BY TATSUYUKI KOBORI STAFF WRITER
Hiroyuki Fukano, director-general of the Nuclear and Industrial Safety Agency (Tatsuyuki Kobori)
The head of Japan's nuclear regulator warned that the effort to regain control of stricken reactors at the Fukushima No. 1 nuclear power plant is relying on "makeshift equipment" that might easily be destroyed if another earthquake hits.
Hiroyuki Fukano, director-general of the Nuclear and Industrial Safety Agency (NISA), said in a Sept. 29 interview with The Asahi Shimbun that there is an urgent need to assess back-up systems at the plant as hopes rise that reactors are nearing the relatively stable "cold shutdown" state.
"We have little choice but to keep reactors under the cold shutdown without much change (in the reactor control systems)," he said.
But he warned: "The plant is using some makeshift equipment now. That raises fears that those units could be easily destroyed by another earthquake. We need to assess our back-up systems for the equipment should the units be knocked out by an earthquake."
On Sept. 28, water temperatures at the plant's No.1, No.2 and No.3 reactors fell below 100 degrees for the first time since the start of the crisis in March.
Getting below 100 degrees was one of the conditions stipulated for classifying the reactors as being in "cold shutdown," but a significant reduction in radiation leaking from the reactors is also included in the criteria. There has been no announcement that cold shutdown has been reached.
Fukano said NISA would continue to monitor temperatures, water levels and amounts of radiation leaking from the reactors. When the cold shutdown phase is announced, he said the agency would then outline a detailed plan for keeping the reactors stable.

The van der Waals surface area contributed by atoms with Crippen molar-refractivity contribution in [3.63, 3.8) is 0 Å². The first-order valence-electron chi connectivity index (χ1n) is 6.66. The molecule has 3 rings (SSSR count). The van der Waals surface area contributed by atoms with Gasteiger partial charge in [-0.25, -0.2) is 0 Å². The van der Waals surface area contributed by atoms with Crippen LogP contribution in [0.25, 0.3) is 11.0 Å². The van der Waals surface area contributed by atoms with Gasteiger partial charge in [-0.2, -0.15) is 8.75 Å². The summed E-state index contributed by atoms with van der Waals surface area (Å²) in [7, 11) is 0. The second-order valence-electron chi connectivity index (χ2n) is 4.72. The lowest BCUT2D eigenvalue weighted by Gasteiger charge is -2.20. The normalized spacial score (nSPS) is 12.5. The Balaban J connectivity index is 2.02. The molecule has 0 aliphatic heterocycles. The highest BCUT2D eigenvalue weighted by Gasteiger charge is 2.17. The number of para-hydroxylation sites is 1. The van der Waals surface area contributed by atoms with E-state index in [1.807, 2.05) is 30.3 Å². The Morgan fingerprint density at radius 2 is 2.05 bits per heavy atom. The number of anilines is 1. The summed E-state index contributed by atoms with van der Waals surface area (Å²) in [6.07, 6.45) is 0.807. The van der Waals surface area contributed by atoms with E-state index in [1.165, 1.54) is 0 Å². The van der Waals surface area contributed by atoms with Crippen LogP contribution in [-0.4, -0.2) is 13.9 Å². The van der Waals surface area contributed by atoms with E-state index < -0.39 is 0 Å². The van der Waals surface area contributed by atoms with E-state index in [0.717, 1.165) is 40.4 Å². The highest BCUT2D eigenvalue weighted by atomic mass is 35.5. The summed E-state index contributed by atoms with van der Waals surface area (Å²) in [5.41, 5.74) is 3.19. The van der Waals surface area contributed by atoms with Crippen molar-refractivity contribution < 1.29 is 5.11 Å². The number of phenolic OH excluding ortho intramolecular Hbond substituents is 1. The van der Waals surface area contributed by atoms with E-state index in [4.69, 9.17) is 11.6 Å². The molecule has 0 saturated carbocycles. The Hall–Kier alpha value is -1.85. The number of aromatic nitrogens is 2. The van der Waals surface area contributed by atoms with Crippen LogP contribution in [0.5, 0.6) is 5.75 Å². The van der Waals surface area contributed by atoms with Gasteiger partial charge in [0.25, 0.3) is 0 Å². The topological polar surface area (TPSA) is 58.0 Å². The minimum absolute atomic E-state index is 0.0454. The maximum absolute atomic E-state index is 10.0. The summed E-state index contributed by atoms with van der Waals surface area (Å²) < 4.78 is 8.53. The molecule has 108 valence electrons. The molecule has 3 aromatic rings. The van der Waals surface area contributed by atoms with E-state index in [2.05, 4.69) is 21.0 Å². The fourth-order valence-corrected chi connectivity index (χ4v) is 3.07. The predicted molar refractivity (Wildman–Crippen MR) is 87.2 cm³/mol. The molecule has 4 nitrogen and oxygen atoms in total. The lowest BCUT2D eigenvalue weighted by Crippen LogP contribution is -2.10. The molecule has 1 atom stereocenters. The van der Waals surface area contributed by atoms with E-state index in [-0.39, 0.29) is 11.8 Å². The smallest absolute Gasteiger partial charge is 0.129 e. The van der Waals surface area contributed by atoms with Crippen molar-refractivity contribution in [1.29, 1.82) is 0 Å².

Fukano's agency, which is part of the industry ministry, and the Cabinet Office's Nuclear Safety Commission of Japan are due to be swallowed up in a new body, provisionally named the Nuclear Safety Agency, to be set up next spring under the Ministry of the Environment.
Fukano said NISA would study lessons learned from the Fukushima accident and present its findings to the new organization.
But he urged caution about one of the key parts of the Democratic Party of Japan-led government's strategy for ensuring safety in the aftermath of the Fukushima disaster: the stress tests being used as prerequisites for the resumption of suspended nuclear plants.
Fukano said: "Some say reactors (that have passed such tests) meet safety standards and therefore there should not be any problem, but questions have been raised as to the appropriateness of the standards themselves (after the March 11 disaster)."